> > > for an interoperability specification. It shifts the burden from the
> > > annotation creator to the consumer. As there will hopefully be many
> > > more consuming applications than creating ones, this either creates a
> > > large amount of additional work or splits the adoption community in to
> > > those systems that do one versus those that do the other.
> > >
> > > Third party systems could rewrite from the fragment uri to the
> > > selector version, or vice versa, and express the equivalence with
> > > prov:alternateOf. Clients would then rely on these systems, and not
> > > the original creators of the annotations, making them gatekeepers that
> > > new annotation systems would have to get adoption from.
> > >
> > > I personally would like to see further discussion, and in particular
> > > feedback from people who would not implement the specification as it
> > > stands with fragment targets being not recommended, given the
> > > rationale presented in the previous mails.
> > >
> > > Rob
> > >
> > >
> > > On Fri, Oct 5, 2012 at 9:32 AM, Paolo Ciccarese
> > > <paolo.ciccarese@gmail.com (mailto:paolo.ciccarese@gmail.com)> wrote:
> > > > Antoine,
> > > > thank you for the suggestions, I do agree with you that it would not
> make
> > > > sense to forbid the direct use of fragments URIs. As you said we
> don't
> > > > currently do that in the spec... however given the current wording we
> > > > clearly pushed in one direction.
> > > >
> > > > In the last months, it turned out there are many users/groups out
> there -
> > > > especially those belonging to the NLP community - that prefer the
> direct use
> > > > of fragment URIs for good reasons and it seems that is enough to
> achieve the
> > > > interoperability they need - for instance for comparing the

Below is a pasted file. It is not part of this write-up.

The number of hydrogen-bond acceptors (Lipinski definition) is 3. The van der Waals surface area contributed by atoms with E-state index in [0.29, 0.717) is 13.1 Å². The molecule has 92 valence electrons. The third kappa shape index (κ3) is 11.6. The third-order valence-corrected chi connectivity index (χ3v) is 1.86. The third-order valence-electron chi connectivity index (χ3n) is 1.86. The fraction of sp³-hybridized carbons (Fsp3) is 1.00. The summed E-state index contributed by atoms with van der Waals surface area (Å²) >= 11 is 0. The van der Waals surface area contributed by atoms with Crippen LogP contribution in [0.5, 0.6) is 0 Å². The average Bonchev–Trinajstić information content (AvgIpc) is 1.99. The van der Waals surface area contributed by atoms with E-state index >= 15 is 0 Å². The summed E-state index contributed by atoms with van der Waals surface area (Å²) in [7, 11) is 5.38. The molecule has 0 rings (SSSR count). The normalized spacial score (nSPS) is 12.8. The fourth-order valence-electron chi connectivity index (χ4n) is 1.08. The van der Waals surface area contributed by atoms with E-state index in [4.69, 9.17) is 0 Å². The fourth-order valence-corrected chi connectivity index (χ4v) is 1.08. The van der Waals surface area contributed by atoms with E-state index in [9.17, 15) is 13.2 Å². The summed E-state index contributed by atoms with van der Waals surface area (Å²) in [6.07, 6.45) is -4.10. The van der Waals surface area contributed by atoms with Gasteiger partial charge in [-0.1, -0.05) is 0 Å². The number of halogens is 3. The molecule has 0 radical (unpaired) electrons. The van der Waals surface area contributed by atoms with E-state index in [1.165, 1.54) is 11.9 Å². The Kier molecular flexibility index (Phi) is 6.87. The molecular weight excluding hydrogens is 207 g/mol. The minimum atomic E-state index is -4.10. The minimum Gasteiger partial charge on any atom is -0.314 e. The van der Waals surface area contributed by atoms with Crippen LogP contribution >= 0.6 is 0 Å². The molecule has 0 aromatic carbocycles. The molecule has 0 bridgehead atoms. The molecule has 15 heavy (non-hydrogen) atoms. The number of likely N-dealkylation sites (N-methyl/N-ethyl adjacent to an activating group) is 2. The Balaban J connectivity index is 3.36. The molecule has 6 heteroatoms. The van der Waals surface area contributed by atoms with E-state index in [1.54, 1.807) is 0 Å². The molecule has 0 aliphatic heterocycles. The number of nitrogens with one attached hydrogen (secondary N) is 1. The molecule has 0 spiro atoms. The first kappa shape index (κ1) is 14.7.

> performance of
> > > > different algorithms. In their shoes, even after understanding the
> > > > drawbacks, I would probably do the same.
> > > >
> > > > As the direct use of fragments URIs is anyway already allowed, I am
> in favor
> > > > of both the spec-related changes you proposed.
> > > >
> > > > Best,
> > > > Paolo
> > > >
> > > >
> > > > On Fri, Oct 5, 2012 at 9:56 AM, Antoine Isaac<aisaac@few.vu.nl(mailto:
> aisaac@few.vu.nl)> wrote:
> > > > >
> > > > > Hi Rob, all,
> > > > >
> > > > > Thanks for the explanation! Like Nick, I had a lot of doubts about
> the
> > > > > rationale for this. And I still have. Though now it is not about
> the way it
> > > > > is expressed in your mail, but about the way it is expressed in
> the spec :-)
> > > > >
> > > > > All your arguments are indeed in favour of creating precise
> structures to
> > > > > represent fragments. But still I think we all agree that it is not
> a reason
> > > > > to forbid users to create simple representation using fragments
> URIs. Many
> > > > > people just don't give a damn about Selectors,
> identifying-vs.-resolving
> > > > > issues, and so on. For example because they have much simpler
> annotation
> > > > > targets, which are entirely captured by what the Media Fragment
> URI offer.
> > > > > It would be a pity to deter them to use OA.
> > > > > There's also the borderline case, where users of resolvable media
> fragment
> > > > > URIs also use the patterns of OA to represent e.g., states. Would
> you
> > > > > disallow this?
> > > > >